2015-03-13 / Community

Men allege abuse by former Biddeford cop

By Ben Meiklejohn
Staff Writer

BIDDEFORD – A former Biddeford police officer who was investigated by the office of the Maine attorney general in 2002 may be the subject of another investigation.

Information has been forwarded to the AG’s office from Matt Lauzon, a Biddeford native who alleges that retired Sgt. Stephen M. Dodd drove him to a secluded location in the woods and sexually abused him when Lauzon was a child.

Biddeford Police Chief Roger Beaupre confirmed that Dodd worked for the Biddeford Police Department from August 1978 to July 2003. Beaupre said Dodd cited medical reasons for his resignation after 25 years of employment.

However, Beaupre also said Dodd had been suspended from the Biddeford Police Department in November 2002, pending the outcome of an investigation by the attorney general’s office. Beaupre would not elaborate on the reason Dodd was suspended and the attorney general’s office would not confirm or deny whether Dodd was or is the subject of an investigation, citing confidentiality statutes.

The only document available to the public related to any investigation of Dodd is a June 25, 2003 letter from Dodd to then-chairman of the Maine Criminal Justice Academy, Brian MacMaster. In that letter, Dodd announced he would surrender his certificate of eligibility to work as a law enforcement or correction officer in Maine, effective July 18, 2003, upon retirement.

MacMaster accepted Dodd’s surrender on July 8, 2003. MacMaster is now the chief of investigations for the Maine attorney general’s office.

“It is fairly common for an officer to voluntarily surrender their certification in lieu of a full revocation hearing, which can be costly and open to the public,” said John Rogers, director of the Maine Criminal Justice Academy.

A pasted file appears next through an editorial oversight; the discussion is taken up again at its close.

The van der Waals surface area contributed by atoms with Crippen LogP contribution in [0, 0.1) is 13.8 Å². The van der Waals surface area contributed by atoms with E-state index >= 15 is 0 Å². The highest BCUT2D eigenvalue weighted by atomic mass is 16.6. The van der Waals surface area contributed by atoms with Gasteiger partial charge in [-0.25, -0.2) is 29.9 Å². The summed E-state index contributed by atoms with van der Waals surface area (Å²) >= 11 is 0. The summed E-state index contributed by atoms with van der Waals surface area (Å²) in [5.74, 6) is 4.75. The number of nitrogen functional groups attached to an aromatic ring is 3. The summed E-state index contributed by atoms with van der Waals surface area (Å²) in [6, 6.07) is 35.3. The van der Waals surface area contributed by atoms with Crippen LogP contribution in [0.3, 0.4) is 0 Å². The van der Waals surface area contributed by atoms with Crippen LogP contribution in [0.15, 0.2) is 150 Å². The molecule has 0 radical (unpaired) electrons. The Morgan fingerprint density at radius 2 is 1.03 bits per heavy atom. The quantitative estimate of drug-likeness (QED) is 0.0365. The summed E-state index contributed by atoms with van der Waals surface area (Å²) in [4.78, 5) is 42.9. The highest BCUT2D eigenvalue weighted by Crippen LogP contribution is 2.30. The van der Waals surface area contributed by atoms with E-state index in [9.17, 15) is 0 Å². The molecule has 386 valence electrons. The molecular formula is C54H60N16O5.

The standards for surrendering a certificate are different today than when Dodd surrendered his certificate, Rogers said.

“Today, all the facts are laid out in the consent agreement for a voluntary surrender, which was different in 2003,” Rogers said. “Our investigations are separate from both the criminal investigation and the internal investigation for the agency.”

Beaupre said there is no statute of limitations in Maine for child sex crimes.

Rogers said Dodd’s surrender of his certificate is the final conclusion of the academy’s own internal investigation related to certification eligibility and is independent of any criminal investigation.

Beaupre said Dodd was hired in 1978 by the nowdefunct Biddeford Police Commission – which was an elected board of three people. Adelbert A. Morin was police chief. Beaupre was a captain at the time and Dodd had previously been employed as a summer officer by the Old Orchard Beach Police Department.

“The only entry level screening at that time was a standardized written multiple choice answer test, and a background investigation,” Beaupre said.

In a comment posted on Facebook this week, Biddeford resident Jonathan Clark said he spoke with an investigator with the Maine attorney general’s office in 2002 about inappropriate interactions with Dodd, calling it, “the most humiliating experience of my life.”

Clark said Dodd is the reason why he is a drug addict.

“I can’t even begin to explain how this officer has impacted my life in a negative way,” Clark wrote on social media. “This is a redeeming process. Justice is part of the process.”

Dodd was never charged with a crime and has no criminal record in Maine. However, on Dec. 13, 2011, Dodd was arrested at his current home in Lakeland, Florida for domestic battery. According to the police report provided by the Polk County Sheriff’s Office, Dodd pushed his 22-year-old boyfriend on the bed and placed his arm around his neck after the boyfriend attempted to remove a sex toy from the house. The two were standing in the driveway when Officer Paul Wright arrived to find Dodd’s boyfriend yelling at Dodd, telling him to leave him alone and stay away, according to Wright’s report.

Dodd’s roommates reported that Dodd had taken the man in and helped him out and the two had been living together in the same room for two months.

Both men indicated they were not injured and declined medical treatment. Wright reported that both men would be charged with battery/domestic violence. Dodd, who was deemed the primary aggressor, was arrested and taken to Polk County Jail, but the prosecutor dropped the case in January 2012.

Dodd did not return calls requesting comment.

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